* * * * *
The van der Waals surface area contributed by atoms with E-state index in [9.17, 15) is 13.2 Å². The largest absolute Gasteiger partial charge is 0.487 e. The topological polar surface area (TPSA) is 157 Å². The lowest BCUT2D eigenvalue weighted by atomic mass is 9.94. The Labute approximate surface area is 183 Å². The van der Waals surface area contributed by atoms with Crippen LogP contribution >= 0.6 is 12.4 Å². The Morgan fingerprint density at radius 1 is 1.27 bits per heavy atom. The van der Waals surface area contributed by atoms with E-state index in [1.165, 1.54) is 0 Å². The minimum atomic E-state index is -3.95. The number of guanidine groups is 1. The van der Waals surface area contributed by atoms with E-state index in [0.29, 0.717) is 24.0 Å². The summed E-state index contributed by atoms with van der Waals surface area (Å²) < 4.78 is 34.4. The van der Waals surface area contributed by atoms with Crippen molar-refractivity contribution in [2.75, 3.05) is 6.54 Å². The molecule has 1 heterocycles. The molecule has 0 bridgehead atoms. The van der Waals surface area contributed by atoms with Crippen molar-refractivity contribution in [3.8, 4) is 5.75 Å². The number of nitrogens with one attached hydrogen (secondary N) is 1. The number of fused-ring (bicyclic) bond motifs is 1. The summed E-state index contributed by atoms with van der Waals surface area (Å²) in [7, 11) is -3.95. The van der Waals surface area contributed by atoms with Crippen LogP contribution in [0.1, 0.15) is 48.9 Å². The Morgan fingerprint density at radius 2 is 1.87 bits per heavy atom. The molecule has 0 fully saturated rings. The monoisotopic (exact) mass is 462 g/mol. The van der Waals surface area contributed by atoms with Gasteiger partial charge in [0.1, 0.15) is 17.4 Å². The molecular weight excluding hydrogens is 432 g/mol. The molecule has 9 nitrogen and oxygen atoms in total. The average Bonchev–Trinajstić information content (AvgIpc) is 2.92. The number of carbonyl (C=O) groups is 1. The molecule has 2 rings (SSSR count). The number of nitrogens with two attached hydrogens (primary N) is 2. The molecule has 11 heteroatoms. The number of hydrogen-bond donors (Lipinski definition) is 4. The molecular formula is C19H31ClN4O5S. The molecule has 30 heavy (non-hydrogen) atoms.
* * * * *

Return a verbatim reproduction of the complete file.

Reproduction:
The van der Waals surface area contributed by atoms with E-state index in [9.17, 15) is 13.2 Å². The largest absolute Gasteiger partial charge is 0.487 e. The topological polar surface area (TPSA) is 157 Å². The lowest BCUT2D eigenvalue weighted by atomic mass is 9.94. The Labute approximate surface area is 183 Å². The van der Waals surface area contributed by atoms with Crippen LogP contribution >= 0.6 is 12.4 Å². The Morgan fingerprint density at radius 1 is 1.27 bits per heavy atom. The van der Waals surface area contributed by atoms with E-state index in [1.165, 1.54) is 0 Å². The minimum atomic E-state index is -3.95. The number of guanidine groups is 1. The van der Waals surface area contributed by atoms with E-state index in [0.29, 0.717) is 24.0 Å². The summed E-state index contributed by atoms with van der Waals surface area (Å²) < 4.78 is 34.4. The van der Waals surface area contributed by atoms with Crippen molar-refractivity contribution in [2.75, 3.05) is 6.54 Å². The molecule has 1 heterocycles. The molecule has 0 bridgehead atoms. The van der Waals surface area contributed by atoms with Crippen molar-refractivity contribution in [3.8, 4) is 5.75 Å². The number of nitrogens with one attached hydrogen (secondary N) is 1. The number of fused-ring (bicyclic) bond motifs is 1. The summed E-state index contributed by atoms with van der Waals surface area (Å²) in [7, 11) is -3.95. The van der Waals surface area contributed by atoms with Crippen LogP contribution in [0.1, 0.15) is 48.9 Å². The Morgan fingerprint density at radius 2 is 1.87 bits per heavy atom. The molecule has 0 fully saturated rings. The monoisotopic (exact) mass is 462 g/mol. The van der Waals surface area contributed by atoms with Gasteiger partial charge in [0.1, 0.15) is 17.4 Å². The molecular weight excluding hydrogens is 432 g/mol. The molecule has 9 nitrogen and oxygen atoms in total. The average Bonchev–Trinajstić information content (AvgIpc) is 2.92. The number of carbonyl (C=O) groups is 1. The molecule has 2 rings (SSSR count). The number of nitrogens with two attached hydrogens (primary N) is 2. The molecule has 11 heteroatoms. The number of hydrogen-bond donors (Lipinski definition) is 4. The molecular formula is C19H31ClN4O5S. The molecule has 30 heavy (non-hydrogen) atoms.